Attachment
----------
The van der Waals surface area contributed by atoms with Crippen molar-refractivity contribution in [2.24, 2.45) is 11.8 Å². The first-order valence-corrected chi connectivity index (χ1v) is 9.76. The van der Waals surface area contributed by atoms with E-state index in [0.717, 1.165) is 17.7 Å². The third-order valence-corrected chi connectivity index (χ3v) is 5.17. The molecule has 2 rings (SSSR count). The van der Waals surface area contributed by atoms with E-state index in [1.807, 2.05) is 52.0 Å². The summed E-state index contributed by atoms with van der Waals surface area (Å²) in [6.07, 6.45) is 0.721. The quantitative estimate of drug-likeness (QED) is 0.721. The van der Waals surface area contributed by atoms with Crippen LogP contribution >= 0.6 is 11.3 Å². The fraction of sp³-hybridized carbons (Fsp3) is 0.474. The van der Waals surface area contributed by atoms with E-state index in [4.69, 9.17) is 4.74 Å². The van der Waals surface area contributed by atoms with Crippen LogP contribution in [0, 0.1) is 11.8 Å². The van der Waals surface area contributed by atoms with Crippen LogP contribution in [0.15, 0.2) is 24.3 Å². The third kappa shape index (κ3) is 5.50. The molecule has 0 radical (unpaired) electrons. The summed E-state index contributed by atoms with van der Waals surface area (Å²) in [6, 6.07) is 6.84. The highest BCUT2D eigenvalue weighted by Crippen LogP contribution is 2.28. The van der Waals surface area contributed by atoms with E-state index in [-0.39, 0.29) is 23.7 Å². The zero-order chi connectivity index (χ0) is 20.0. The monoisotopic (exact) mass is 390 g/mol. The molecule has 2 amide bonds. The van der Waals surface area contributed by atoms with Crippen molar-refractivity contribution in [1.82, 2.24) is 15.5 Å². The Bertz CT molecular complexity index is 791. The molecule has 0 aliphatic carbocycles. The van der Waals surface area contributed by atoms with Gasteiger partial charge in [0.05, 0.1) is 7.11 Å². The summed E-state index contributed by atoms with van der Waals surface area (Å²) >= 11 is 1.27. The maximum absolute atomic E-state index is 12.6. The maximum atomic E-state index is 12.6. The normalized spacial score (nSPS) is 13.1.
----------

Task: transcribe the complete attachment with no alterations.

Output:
The van der Waals surface area contributed by atoms with Crippen molar-refractivity contribution in [2.24, 2.45) is 11.8 Å². The first-order valence-corrected chi connectivity index (χ1v) is 9.76. The van der Waals surface area contributed by atoms with E-state index in [0.717, 1.165) is 17.7 Å². The third-order valence-corrected chi connectivity index (χ3v) is 5.17. The molecule has 2 rings (SSSR count). The van der Waals surface area contributed by atoms with E-state index in [1.807, 2.05) is 52.0 Å². The summed E-state index contributed by atoms with van der Waals surface area (Å²) in [6.07, 6.45) is 0.721. The quantitative estimate of drug-likeness (QED) is 0.721. The van der Waals surface area contributed by atoms with Crippen LogP contribution >= 0.6 is 11.3 Å². The fraction of sp³-hybridized carbons (Fsp3) is 0.474. The van der Waals surface area contributed by atoms with E-state index in [4.69, 9.17) is 4.74 Å². The van der Waals surface area contributed by atoms with Crippen LogP contribution in [0, 0.1) is 11.8 Å². The van der Waals surface area contributed by atoms with Crippen LogP contribution in [0.15, 0.2) is 24.3 Å². The third kappa shape index (κ3) is 5.50. The molecule has 0 radical (unpaired) electrons. The summed E-state index contributed by atoms with van der Waals surface area (Å²) in [6, 6.07) is 6.84. The highest BCUT2D eigenvalue weighted by Crippen LogP contribution is 2.28. The van der Waals surface area contributed by atoms with E-state index in [-0.39, 0.29) is 23.7 Å². The zero-order chi connectivity index (χ0) is 20.0. The monoisotopic (exact) mass is 390 g/mol. The molecule has 2 amide bonds. The van der Waals surface area contributed by atoms with Crippen molar-refractivity contribution in [1.82, 2.24) is 15.5 Å². The Bertz CT molecular complexity index is 791. The molecule has 0 aliphatic carbocycles. The van der Waals surface area contributed by atoms with Gasteiger partial charge in [0.05, 0.1) is 7.11 Å². The summed E-state index contributed by atoms with van der Waals surface area (Å²) >= 11 is 1.27. The maximum absolute atomic E-state index is 12.6. The maximum atomic E-state index is 12.6. The normalized spacial score (nSPS) is 13.1.